Showing disrespect

Winnipeg dealers all agree that the replica medals aren’t worth a heck of a lot, but that didn’t stop someone from chiseling the medals out of a granite memorial dedicated to one of Canada’s most decorated aboriginal war heroes. 

At best, one dealer said the 12 medals are worth around $125. All the city’s coin and medal dealers are on high alert, looking for anyone attempting to sell the medals; as a result, the replicas are actually worthless to whomever vandalized the memorial to Tommy Prince. 

Ten of the original Prince medals are now on display at the Manitoba Museum on Main Street. Prince’s nephew recovered the medals at a 2001 auction for $75,000. Prince, who had fallen on hard times, sold all his medals awarded for heroism during the Second World War and the Korean War before his death at age 62.

The only outcome of defacing the memorial has been for the vandal(s) to earn widespread condemnation for their dastardly deed. What it also shows is a complete lack of respect for the very people who won with their blood and lives the freedoms that we all enjoy today. It is especially a blow to all the people who dedicated their time and money to erect the year-old memorial in Sgt. Tommy Prince Veteran’s Park.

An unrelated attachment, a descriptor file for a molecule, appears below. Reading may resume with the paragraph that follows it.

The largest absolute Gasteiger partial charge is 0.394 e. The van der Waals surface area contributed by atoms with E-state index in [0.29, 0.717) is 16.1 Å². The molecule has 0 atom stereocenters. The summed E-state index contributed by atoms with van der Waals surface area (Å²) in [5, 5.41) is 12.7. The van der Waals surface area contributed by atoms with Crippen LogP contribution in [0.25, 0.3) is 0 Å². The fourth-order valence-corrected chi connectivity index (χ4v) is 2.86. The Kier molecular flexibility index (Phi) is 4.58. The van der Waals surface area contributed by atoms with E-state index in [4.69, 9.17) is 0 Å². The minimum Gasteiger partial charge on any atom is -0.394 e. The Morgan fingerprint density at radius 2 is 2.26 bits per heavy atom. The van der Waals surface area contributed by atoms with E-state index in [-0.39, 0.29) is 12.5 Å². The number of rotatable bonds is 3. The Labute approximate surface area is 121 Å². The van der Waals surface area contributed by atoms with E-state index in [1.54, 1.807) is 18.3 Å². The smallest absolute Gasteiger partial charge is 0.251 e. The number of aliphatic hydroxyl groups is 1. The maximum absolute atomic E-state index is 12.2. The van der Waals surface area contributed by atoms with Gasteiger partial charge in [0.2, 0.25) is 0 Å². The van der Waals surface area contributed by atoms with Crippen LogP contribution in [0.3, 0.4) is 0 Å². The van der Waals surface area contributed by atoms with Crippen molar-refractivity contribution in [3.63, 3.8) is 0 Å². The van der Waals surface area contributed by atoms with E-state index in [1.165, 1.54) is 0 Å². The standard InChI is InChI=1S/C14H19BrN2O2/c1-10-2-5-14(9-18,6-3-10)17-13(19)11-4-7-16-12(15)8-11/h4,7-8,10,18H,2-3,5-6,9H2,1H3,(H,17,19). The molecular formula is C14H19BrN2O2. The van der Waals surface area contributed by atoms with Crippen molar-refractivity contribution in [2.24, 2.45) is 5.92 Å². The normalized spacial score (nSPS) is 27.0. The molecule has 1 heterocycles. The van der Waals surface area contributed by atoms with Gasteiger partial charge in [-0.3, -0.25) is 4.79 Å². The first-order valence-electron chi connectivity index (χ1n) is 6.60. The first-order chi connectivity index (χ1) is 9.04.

For example, Donald Mackay spent more than 10 years raising funds for the memorial at Battery Street and Selkirk Avenue. The 75-year-old retired police officer told the Free Press he was disgusted at the disrespect shown to a veteran. He is also urging whomever stole the replica medals to return them — no questions asked.

The crime is made more despicable by the fact Manitobans are justifiably proud that one of our own had played such a prominent role in support of democracy and freedom.

Not only was Prince a war hero, but he was the grandson of Chief Peguis, the man who helped the original Selkirk Settlers survive their first years in Manitoba. Without Peguis’ assistance, it is doubtful the settlers would have been able to establish their community at the forks of the Assiniboine and Red rivers. Another descendant, Chief William Prince, headed the Ojibwa-Manitoba boatmen who sailed down the Nile River in Egypt in  futile attempt to save General Gordon besieged at Khartoum.

Prince was born on October 25, 1915, at Petersfield, one of 11 children born to Harry and Arabella Prince of the Brokenhead Band. In 1920, the family moved to Scanterbury in the Brokenhead First Nation.

Surprisingly, it took the future hero several attempts to enlist before he was accepted on June 3, 1940. 

“As soon as I put on my uniform I felt a better man,” said Prince.

He served first as a sapper with the Royal Canadian Engineers and then with the 1st Canadian Special Service Battalion, which merged with an American battalion to form the 1st Special Service Force, a unit composed of 1,600 of the “toughest men to be found in Canada and the United States.” The force eventually became known to the enemy and famous to history as the Devil’s Brigade.